I don't plan to respond to this foolishness. I have already addressed everything here, including Margaret Davies uninspired remarks.I think I did understand Moulton. I agree I extrapolated his principle of assimilation of the nominative case to the point that it has no apologetics value.
I also don't think Trinitarian apologists like Harris have presented all the possibilities.
Is this exclamation spoken to Jesus? Yes. Does this mean he was certainly addressed as having those titles? No. To get there requires a presupposition that Jesus is the subject of a verb supplied from the context. In other words, "You are my Lord and my God."
If we don't assume this, the subject would still be Thomas. He is the subject of the introductory narrative, "Thomas said to him,"
So let's keep the same subject as what the verse starts with: Thomas.
Let's supply ειμι for the verb, with the same object from the previous verse, "be believing."
So now we have Thomas saying/thinking, "I am believing!" To which he adds, "My Lord and also my God!"
This is consistent with what Jesus said to him a few days earlier at John 14:1. But evidently he did not until he saw Jesus resurrected.
J 14:1 Let not your heart be troubled: believe in God, believe also in me.
Jesus said at J 20:27
Then saith he to Thomas, Reach hither thy finger, and see my hands; and reach hither thy hand, and put it into my side: and be not faithless, but believing.
"[I am believing! ] My Lord and also my God!"
Although it's not obvious, what I have been doing is attempting to grammaticalize the following commentary. You said you did not think anyone read it this way, but see:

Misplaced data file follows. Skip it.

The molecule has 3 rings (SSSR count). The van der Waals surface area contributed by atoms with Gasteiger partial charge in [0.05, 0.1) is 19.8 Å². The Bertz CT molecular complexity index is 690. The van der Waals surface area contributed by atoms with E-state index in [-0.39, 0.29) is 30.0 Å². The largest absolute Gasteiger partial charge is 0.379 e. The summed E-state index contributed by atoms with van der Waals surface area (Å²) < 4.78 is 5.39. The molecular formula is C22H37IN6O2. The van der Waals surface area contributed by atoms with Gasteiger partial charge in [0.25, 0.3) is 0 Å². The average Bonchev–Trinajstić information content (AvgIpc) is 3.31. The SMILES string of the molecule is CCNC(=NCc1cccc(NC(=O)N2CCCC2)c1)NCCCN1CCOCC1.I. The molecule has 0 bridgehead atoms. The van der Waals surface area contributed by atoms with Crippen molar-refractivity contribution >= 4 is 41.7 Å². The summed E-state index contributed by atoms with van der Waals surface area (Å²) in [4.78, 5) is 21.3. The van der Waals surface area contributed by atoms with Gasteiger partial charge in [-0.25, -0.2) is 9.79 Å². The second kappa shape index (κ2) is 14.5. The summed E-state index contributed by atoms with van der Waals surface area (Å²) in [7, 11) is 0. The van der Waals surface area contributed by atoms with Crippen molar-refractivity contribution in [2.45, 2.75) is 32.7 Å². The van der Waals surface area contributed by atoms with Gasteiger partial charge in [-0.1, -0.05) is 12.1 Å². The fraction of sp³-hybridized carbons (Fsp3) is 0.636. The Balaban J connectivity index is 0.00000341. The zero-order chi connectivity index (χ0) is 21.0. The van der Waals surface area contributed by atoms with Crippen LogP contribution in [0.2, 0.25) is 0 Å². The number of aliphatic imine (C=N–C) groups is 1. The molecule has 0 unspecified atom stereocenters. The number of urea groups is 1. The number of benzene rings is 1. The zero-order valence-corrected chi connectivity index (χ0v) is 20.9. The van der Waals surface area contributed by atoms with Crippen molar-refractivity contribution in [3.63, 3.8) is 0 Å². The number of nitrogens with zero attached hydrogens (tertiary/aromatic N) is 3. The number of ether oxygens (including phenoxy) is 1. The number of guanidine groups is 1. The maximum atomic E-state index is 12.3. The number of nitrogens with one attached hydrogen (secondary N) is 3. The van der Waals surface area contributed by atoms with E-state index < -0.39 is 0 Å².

Naturally, the interpretation of Thomas's words was hotly debated by early church theologians who wanted to use it in support of their own christological definitions. Those who understood 'My Lord' to refer to Jesus, and 'my God' to refer to God [the Father] were suspected of christological heresy in the fifth century CE. Many modern commentators have also rejected that interpretation and instead they understood the confession as an assertion that Jesus is both Lord and God. In doing so they are forced to interpret 'God' as a reference to logos [logos]. But it is perfectly appropriate for Thomas to respond to Jesus' resurrection with a confession of faith both in Jesus and his Lord and in God who sent and raised Jesus. Interpreting the confession in this way actually makes much better sense in the context of the Fourth Gospel. In 14.1 belief both in God and in Jesus is encouraged, in a context in which Thomas is particularly singled out ... If we understand Thomas's confession as an assertion that Jesus is God, this confession in 20.31 becomes an anti-climax. (Margaret Davies, Rhetoric and Reference in the Fourth Gospel (JSNTSup69; Sheffield: Sheffield Academic Press, 1992), 125-126)